“The great conversations which give us our glimpses of the great minds of Socrates or Buddha or even Confucius often seem to be parts of a never-ending picnic; and especially, which is the important point, to have neither beginning nor end. Socrates did indeed find the conversation interrupted by the incident of his execution. But it is the whole point and the whole particular merit, of the position of Socrates that death was only an interruption and an incident. We miss the real moral importance of the great philosopher if we miss that point; that he stares at the executioner with an innocent surprise, and almost an innocent annoyance, at finding anyone so unreasonable as to cut short a little conversation for the elucidation of truth. He is looking for truth and not looking for death. Death is but a stone in the road which can trip him up. His work in life is to wander on the roads of the world and talk about truth for ever. Buddha, on the other hand, did arrest attention by one gesture; it was the gesture of renunciation, and therefore in a sense of denial. But by one dramatic negation he passed into a world of negation that was not dramatic; which he would have been the first to insist was not dramatic. Here again we miss the particular moral importance of the great mystic if we do not see the distinction; that it was his whole point that he had done with drama, which consists of desire and struggle and generally of defeat and disappointment. He passes into peace and lives to instruct others how to pass into it. Henceforth his life is that of the ideal philosopher; certainly a far more really ideal philosopher than Apollonius of Tyana; but still a philosopher in the sense that it is not his business to do anything but rather to explain everything; in his case, we might almost say, mildly and softly to explore everything. For the messages are basically different. Christ said ‘Seek first the kingdom, and all these things shall be added unto you.’ Buddha said ‘Seek first the kingdom, and then you will need none of these things.’ Now compared to these wanderers the life of Jesus went as swift and straight as a thunderbolt. It was above all things dramatic; it did above all things consist in doing something that had to be done. It emphatically would not have been done, if Jesus had walked about the world for ever doing nothing except tell the truth. And even the external movement of it must not be described as a wandering in the sense of forgetting that it was a journey. This is where it was a fulfilment of the myths rather than of the philosophies; it is a journey with a goal and an object, like Jason going to find the Golden Fleece, or Hercules the golden apples of the Hesperides. The gold that he was seeking was death. The primary thing that he was going to do was to die. He was going to do other things equally definite and objective; we might almost say equally external and material. But from first to last the most definite fact is that he is going to die.”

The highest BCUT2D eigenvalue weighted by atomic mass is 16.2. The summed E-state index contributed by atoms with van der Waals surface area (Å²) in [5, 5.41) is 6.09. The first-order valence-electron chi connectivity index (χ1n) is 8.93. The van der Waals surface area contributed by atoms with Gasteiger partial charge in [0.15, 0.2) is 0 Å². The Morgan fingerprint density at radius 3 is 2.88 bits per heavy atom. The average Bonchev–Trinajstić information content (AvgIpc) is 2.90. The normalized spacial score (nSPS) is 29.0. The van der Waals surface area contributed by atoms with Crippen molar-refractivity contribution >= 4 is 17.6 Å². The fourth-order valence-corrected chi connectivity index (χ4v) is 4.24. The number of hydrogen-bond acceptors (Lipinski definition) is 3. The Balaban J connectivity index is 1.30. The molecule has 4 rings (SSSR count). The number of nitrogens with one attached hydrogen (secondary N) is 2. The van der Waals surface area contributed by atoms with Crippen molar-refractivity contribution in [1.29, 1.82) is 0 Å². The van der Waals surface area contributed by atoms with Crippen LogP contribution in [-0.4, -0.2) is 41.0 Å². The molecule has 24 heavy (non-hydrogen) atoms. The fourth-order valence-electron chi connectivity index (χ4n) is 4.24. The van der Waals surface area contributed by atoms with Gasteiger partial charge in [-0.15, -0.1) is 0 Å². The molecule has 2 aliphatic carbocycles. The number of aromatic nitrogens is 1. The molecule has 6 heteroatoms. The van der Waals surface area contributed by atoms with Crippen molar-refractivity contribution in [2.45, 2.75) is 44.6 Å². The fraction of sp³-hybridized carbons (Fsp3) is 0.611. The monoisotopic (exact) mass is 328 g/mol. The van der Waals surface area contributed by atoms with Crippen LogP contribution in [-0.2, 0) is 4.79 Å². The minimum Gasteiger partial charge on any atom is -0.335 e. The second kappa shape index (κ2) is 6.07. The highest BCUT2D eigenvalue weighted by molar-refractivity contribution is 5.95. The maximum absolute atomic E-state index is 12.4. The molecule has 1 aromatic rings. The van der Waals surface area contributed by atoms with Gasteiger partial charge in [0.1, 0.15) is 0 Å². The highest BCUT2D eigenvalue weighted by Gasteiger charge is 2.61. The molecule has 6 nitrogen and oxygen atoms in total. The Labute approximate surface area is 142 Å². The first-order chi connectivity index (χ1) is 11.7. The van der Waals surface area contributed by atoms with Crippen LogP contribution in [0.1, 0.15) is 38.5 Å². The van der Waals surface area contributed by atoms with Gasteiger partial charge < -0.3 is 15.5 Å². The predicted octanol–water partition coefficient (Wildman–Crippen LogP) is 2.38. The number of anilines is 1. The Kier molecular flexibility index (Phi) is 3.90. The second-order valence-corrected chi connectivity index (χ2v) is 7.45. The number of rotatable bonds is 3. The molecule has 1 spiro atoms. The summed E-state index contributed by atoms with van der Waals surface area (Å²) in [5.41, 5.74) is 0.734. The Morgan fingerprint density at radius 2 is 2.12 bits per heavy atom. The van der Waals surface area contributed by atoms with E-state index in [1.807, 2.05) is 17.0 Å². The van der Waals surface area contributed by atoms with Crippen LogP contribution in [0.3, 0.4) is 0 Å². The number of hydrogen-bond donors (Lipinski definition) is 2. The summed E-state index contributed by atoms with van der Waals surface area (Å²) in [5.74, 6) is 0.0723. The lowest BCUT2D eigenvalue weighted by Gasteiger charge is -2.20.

This is what makes this the strangest story ever told.  It is too strange to be a lie.


In Peter Kreeft’s dialog ‘Between Heaven and Hell’  C.S Lewis (based on the true Lewis) gives the argument: ‘aut deus aut homo malus, et non homo malus, ergo deus’ – ‘Either Jesus is God or a bad man’.  A bad man would not be trusted, yet multitudes trusted Him; a bad man would not have lasting positive influence, yet He still does.  In all of the gospels there is the bright shining issue of Christ claiming divinity – it could not be a mere manufacture, a myth propagated by the church.  (1) A foundation can not be laid after the frame of the house is set.  As a house with a post-hoc foundation will fall when a storm hits without a strong foundation, the church would have surly fallen when it was persecuted. (2)  If the Gospel was a myth then it should have adopted the popular beliefs at the time like Gnosticism, Arianism, and other heresies.  Yet it fights against anything that would steal her words.  The life of the Church rests on the death of Christ.